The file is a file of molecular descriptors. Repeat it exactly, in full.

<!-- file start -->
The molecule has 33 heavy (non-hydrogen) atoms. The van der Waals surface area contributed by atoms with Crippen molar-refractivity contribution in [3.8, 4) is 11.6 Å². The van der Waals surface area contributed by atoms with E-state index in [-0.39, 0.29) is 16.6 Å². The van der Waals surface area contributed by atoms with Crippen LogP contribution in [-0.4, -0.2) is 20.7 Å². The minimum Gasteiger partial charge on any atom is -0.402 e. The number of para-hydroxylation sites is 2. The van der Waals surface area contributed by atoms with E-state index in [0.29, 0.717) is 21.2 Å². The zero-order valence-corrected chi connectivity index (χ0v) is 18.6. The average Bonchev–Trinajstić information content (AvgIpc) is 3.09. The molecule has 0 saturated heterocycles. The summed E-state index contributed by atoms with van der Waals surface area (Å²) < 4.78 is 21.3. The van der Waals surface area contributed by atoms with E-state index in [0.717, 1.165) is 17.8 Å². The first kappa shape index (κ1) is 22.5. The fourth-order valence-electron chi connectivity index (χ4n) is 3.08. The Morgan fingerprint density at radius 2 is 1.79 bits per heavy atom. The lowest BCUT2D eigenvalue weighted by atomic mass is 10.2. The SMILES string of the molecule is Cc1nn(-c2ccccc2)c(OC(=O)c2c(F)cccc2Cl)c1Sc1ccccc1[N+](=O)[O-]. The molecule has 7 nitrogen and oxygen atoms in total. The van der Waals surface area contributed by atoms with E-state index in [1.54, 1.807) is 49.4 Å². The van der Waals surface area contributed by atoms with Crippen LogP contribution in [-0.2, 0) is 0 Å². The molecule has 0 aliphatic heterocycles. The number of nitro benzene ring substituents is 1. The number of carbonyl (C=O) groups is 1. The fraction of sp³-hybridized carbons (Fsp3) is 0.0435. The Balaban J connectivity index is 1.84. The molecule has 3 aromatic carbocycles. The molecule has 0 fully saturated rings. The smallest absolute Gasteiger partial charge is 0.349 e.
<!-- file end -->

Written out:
The molecule has 33 heavy (non-hydrogen) atoms. The van der Waals surface area contributed by atoms with Crippen molar-refractivity contribution in [3.8, 4) is 11.6 Å². The van der Waals surface area contributed by atoms with E-state index in [-0.39, 0.29) is 16.6 Å². The van der Waals surface area contributed by atoms with Crippen LogP contribution in [-0.4, -0.2) is 20.7 Å². The minimum Gasteiger partial charge on any atom is -0.402 e. The number of para-hydroxylation sites is 2. The van der Waals surface area contributed by atoms with E-state index in [0.29, 0.717) is 21.2 Å². The zero-order valence-corrected chi connectivity index (χ0v) is 18.6. The average Bonchev–Trinajstić information content (AvgIpc) is 3.09. The molecule has 0 saturated heterocycles. The summed E-state index contributed by atoms with van der Waals surface area (Å²) < 4.78 is 21.3. The van der Waals surface area contributed by atoms with E-state index in [0.717, 1.165) is 17.8 Å². The first kappa shape index (κ1) is 22.5. The fourth-order valence-electron chi connectivity index (χ4n) is 3.08. The Morgan fingerprint density at radius 2 is 1.79 bits per heavy atom. The lowest BCUT2D eigenvalue weighted by atomic mass is 10.2. The SMILES string of the molecule is Cc1nn(-c2ccccc2)c(OC(=O)c2c(F)cccc2Cl)c1Sc1ccccc1[N+](=O)[O-]. The molecule has 7 nitrogen and oxygen atoms in total. The van der Waals surface area contributed by atoms with E-state index in [1.54, 1.807) is 49.4 Å². The van der Waals surface area contributed by atoms with Crippen LogP contribution in [-0.2, 0) is 0 Å². The molecule has 0 aliphatic heterocycles. The number of nitro benzene ring substituents is 1. The number of carbonyl (C=O) groups is 1. The fraction of sp³-hybridized carbons (Fsp3) is 0.0435. The Balaban J connectivity index is 1.84. The molecule has 3 aromatic carbocycles. The molecule has 0 fully saturated rings. The smallest absolute Gasteiger partial charge is 0.349 e.